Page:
Flower Hill to raise taxes by 14% in 2024-2025 fiscal year

Flower Hill to raise taxes by 14% in 2024-2025 fiscal year
Flower Hill Village Hall in the Village of Flower Hill on May 26. (Photo courtesy of Wikimedia Commons, public domain)

The Village of Flower Hill is increasing its taxes by 14.1% in the next fiscal year, which the village attributed in part to the new cost of its private security patrol.

“We want to have a certain level of service we provide to our residents,” Mayor Randall Rosenbaum said. “There’s nothing really else to cut in our budget. It’s a tough one.”

The village’s Board of Trustees voted to approve its $4,098,437 budget for 2024-2025 Monday night, which is a 2% increase from the current budget.

The 14.1% village tax increase amounts to a $197,560 increase in taxes needed to be raised.

But while village taxes will be rising by about 14%, the total taxes including those for fire service will amount to about a 9% increase.

The board voted to pierce the 2% tax cap, which Rosenbaum said was necessary but an action he took with reluctance. Mary Jo Collins, who also serves as the Town of North Hempstead’s receiver of taxes, abstained from the vote.

Driving the budget are added costs for a private security patrol, which is increasing the village’s code enforcement expense by 62%.

“I would prefer not to spend this money but I’ve heard from enough people who want us to spend on some sort of security patrol,” Rosenbaum said.

The security patrol was implemented earlier this year after a wave of crime occurred in the village in early December.

Rosenbaum said resident feedback about the security patrol has been mixed.

The village will be expending $208,550 for code enforcement next fiscal year, including the security patrol, which constitutes 5.1% of the total budget. The current budget allots $130,050 for code enforcement.

But with crime falling and car thefts decreasing, Rosenbaum said he has had conversations with Ryder about other methods to deter crime like license plate readers.

The mayor added that it is budgeted for the full year, but the village can always opt out of the expense at any time.

Also contributing to the budget increase are high insurance costs, which are rising by 10%.

“Those are costs we really cannot afford,” Rosenbaum said. “It’s necessary.”

Special items, or insurances, are budgeted to cost $132,000.

Employee benefits are budgeted to cost $534,550, increasing by 14%.

The largest expense for the village is sanitation, which amounts to $902,000. This expense is not increasing and will be 22% of the total budget.

The second highest expense is fire protection at $730,500, which fell by 11% from the current budget. Flower Hill contracts with both the Port Washington Fire Department and the Roslyn Fire Department.

Additional expenses for the village are equipment replacements, which Rosenbaum said is necessary. These will be paid for through $15,000 of the village’s capital funds and $186,000 of federal COVID-19 relief money.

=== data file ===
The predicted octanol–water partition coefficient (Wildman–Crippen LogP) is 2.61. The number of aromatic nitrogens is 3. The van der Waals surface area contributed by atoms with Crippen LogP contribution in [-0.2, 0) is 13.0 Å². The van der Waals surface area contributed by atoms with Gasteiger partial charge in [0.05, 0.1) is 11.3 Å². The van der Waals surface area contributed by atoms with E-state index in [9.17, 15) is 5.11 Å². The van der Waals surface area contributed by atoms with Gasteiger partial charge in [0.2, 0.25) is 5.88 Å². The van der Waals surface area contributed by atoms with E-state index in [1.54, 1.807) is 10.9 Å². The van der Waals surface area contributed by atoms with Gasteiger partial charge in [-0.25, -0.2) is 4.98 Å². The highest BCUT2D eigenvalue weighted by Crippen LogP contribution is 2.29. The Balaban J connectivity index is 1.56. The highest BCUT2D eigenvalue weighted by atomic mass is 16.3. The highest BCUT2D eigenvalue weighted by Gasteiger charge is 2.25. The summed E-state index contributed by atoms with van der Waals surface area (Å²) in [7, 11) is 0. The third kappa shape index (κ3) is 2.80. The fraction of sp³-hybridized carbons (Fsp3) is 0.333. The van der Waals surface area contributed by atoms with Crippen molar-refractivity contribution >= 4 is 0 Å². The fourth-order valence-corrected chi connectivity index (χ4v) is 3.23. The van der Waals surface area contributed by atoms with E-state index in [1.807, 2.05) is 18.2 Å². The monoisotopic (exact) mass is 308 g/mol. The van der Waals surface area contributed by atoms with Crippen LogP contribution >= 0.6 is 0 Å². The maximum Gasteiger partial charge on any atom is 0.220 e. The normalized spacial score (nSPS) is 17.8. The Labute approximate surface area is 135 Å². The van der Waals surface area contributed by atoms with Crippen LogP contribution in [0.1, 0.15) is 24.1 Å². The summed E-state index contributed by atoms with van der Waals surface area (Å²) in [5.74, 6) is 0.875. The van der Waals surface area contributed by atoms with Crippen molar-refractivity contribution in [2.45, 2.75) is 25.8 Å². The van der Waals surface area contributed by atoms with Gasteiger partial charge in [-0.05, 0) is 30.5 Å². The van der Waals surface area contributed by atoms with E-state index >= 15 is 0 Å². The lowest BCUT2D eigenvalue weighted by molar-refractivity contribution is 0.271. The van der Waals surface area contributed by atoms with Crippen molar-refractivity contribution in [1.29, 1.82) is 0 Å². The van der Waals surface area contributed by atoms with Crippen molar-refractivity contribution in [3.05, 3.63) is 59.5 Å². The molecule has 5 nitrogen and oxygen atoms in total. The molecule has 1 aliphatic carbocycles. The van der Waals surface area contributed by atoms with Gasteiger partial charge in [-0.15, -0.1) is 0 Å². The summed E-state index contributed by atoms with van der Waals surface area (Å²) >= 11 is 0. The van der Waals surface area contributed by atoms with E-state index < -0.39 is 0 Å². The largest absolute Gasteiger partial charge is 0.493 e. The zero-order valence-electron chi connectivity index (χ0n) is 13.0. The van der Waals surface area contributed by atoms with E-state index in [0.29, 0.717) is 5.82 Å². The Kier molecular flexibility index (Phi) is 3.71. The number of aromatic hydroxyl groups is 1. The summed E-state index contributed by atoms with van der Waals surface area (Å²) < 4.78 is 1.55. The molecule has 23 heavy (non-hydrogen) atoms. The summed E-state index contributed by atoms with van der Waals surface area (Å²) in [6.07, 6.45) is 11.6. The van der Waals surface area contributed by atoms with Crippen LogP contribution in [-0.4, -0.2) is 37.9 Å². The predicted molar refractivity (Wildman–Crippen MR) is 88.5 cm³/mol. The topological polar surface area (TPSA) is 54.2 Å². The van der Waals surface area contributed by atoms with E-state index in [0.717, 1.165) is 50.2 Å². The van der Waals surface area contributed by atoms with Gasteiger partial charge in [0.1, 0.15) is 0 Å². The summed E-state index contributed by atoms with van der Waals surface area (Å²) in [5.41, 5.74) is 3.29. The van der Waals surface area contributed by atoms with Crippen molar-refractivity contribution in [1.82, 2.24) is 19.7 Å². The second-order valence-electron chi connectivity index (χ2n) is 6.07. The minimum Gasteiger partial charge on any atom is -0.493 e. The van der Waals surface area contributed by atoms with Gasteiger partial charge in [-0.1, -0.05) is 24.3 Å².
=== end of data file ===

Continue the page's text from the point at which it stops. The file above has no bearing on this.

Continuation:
Equipment to be purchased includes a plow and salt spreader, pickup truck, payloader with a backhoe, ride-on mower and ride-on blower.

After the capital expenditures on equipment, the village will not have any more COVID-19 relief funds and $85,000 will remain in the capital reserve fund balance.

In tandem with approving the budget, the board also approved three local laws Monday night.

The three law changes included amending its fee schedule, amending the village’s chapter on fences and replacing a tree chapter.

Rosenbaum said Flower Hill has one of the lowest fee rates compared to other villages, and that its fee schedule is “way behind” in terms of being updated.

The change to the fee schedule would update all the village’s fees, including building permit fees.

The Building Department’s permit fees would instead be based on the square footage of the project, which Rosenbaum said is comparable to other villages, instead of an additional 1% of the project’s expected cost.

Rosenbaum said at the March meeting that the increase in fees will also aid the village in combatting rising costs and preventing even greater increases in taxes.

The board adopted the fence chapter amendment, which added verbiage to the law only permitting a maximum fence height of six feet for properties along Port Washington Boulevard, Middle Neck Road and Northern Boulevard.

The tree code change was to enhance tree protections, Rosenbaum said.

The board also approved a residential lot line adjustment for a Birch Lane homeowner to install a sport court. Provisions were added to the approval in the instance the home is sold, requiring the original homeowner to remove it or the new homeowner to file a building permit to legalize the structure within 120 days after the sale.

After last month’s election, without any opposition, all the incumbents who ran for re-election were sworn in before the meeting to begin their next two-year term Monday night. This included Mayor Randall Rosenbaum, Trustee AJ Smith, Trustee Gary Lewandowski, Trustee Claire Dorfman and Justice Dennis Reisman.

The Village of Flower Hill Board of Trustees will convene again on May 6.

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